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Why is it important to use a model release?

In the age of social media, our image is more exposed and accessible than ever before. But beware – just because our society is overwhelmed with selfies, it doesn’t mean that people’s images are at everyone’s disposal.

Quite the contrary, images featuring identifiable individuals are considered ‘personal data’, and are protected as such under the data protection regime. Put simply, this means that you cannot use or publish content featuring someone’s image without the model’s explicit consent. When planning to do so, it is essential to protect your business by using a model release letter that allows you to publish picture-based content.

What’s a model release letter?

A model release letter is a letter by which the subject of a photograph or video footage grants permission to someone else to use and publish their image. It is a contract that allows for the use of an image in one form or another, for example on a website, a blog or on marketing materials.

How does it protect your business?

A model release letter protects the content publisher from any liability arising from the use of someone’s image. By obtaining a model release, the publisher is given the right to use the picture under the conditions laid out in the release and the model waives their right to the property of the image, which means they won’t be able to make any future claim in relation to such image.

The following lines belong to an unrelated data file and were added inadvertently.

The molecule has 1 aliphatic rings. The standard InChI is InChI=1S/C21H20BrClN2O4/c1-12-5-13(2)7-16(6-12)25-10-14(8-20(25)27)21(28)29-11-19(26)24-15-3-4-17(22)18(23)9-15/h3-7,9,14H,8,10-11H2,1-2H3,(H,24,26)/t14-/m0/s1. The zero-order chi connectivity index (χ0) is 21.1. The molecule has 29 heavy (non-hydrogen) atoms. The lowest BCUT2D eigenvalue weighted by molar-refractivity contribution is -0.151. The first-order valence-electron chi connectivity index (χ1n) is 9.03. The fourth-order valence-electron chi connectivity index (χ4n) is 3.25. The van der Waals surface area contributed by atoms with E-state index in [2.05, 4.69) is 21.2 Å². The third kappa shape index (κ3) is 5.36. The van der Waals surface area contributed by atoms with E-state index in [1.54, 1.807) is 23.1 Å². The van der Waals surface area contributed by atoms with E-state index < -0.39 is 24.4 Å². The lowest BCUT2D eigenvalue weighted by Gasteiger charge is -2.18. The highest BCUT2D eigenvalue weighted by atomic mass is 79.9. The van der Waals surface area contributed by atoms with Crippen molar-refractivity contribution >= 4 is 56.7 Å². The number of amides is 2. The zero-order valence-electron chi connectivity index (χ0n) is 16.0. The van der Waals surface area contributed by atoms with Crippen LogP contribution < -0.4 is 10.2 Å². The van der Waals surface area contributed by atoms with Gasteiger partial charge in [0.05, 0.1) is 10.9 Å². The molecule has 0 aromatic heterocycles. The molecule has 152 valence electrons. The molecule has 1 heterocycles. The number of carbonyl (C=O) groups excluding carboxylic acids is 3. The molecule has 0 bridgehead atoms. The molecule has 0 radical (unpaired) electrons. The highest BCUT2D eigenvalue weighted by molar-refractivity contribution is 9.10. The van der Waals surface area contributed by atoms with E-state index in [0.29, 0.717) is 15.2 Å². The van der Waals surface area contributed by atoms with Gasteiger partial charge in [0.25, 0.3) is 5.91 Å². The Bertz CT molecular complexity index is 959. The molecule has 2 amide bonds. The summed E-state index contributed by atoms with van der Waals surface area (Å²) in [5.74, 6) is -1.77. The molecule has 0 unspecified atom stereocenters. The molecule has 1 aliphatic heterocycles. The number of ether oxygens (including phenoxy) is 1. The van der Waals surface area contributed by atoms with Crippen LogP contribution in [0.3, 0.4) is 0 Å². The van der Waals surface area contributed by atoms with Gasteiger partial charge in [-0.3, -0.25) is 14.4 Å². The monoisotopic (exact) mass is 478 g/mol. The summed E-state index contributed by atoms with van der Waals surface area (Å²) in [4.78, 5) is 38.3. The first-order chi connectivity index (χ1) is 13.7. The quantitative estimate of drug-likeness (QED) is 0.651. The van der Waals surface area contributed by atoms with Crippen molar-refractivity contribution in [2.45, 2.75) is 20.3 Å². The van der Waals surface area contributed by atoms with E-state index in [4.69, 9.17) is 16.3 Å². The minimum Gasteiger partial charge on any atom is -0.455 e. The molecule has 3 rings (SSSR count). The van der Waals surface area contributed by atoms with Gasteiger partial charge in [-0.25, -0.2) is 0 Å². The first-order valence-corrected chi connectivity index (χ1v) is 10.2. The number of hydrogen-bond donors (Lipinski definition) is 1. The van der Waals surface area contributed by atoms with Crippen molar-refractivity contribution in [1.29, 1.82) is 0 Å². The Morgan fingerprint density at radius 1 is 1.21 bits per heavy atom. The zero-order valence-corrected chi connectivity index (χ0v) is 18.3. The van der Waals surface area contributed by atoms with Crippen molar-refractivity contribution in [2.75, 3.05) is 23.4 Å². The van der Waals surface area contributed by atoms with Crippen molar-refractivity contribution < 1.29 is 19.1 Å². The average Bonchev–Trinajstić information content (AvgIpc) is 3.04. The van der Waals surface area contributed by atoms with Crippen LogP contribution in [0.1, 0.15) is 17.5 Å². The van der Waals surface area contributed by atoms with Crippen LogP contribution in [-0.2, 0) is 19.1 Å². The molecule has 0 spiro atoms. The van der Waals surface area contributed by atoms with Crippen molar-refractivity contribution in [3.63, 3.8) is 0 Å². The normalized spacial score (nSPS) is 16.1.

When do I need a model release letter?

Whenever you want to use or publish picture-based content, try to answer the following questions:

  • Will the image be used for commercial purpose?
  • Is the image featuring a recognisable individual?

If the answers to these two questions are yes, then it is vital for you to get a signed model release letter before going forward with the intended use.

Commercial purpose

As a general principle, publication for commercial purposes will require that the individual sign a model release letter, whereas publication for artistic or editorial purposes, eg in news media or educational books, will often not require it.

In particular, a model release letter is essential if one wants to publish materials whether:

  • in printed publications;
  • in presentations;
  • in promotional materials;
  • in advertising of goods or services; or
  • on a website.

Recognisable individuals

A model release letter will be required when content features an individual who is recognisable, i.e. that you can easily identify. But be careful, as there are ways to identify someone other than by their face – specific physical characteristics or locations can make someone identifiable as well.

On the contrary, some content is  unlikely to require a model release, such as:

  • Pictures taken in the public setting, where individuals are incidentally included in an image or are not in focus; or
  • Images of individuals who have since passed away. The data protection regime only applies to living people, so these images would not constitute personal data.

Therefore, both the intended use and the nature of the content determine whether you need a model release letter, and the line between what’s allowed and what isn’t is rather thin. If you have doubts, don’t take risks and create your model release letter with Rocket Lawyer !

Louise Hennon

Louise Hennon

Paralegal at Rocket Lawyer
Louise is a paralegal at Rocket Lawyer UK. She passed the Paris Bar Exam and has a law degree from Sciences Po Paris Law School. She has a keen interest in corporate matters and commercial disputes, and believes everyone deserves high-quality legal services.
Louise Hennon

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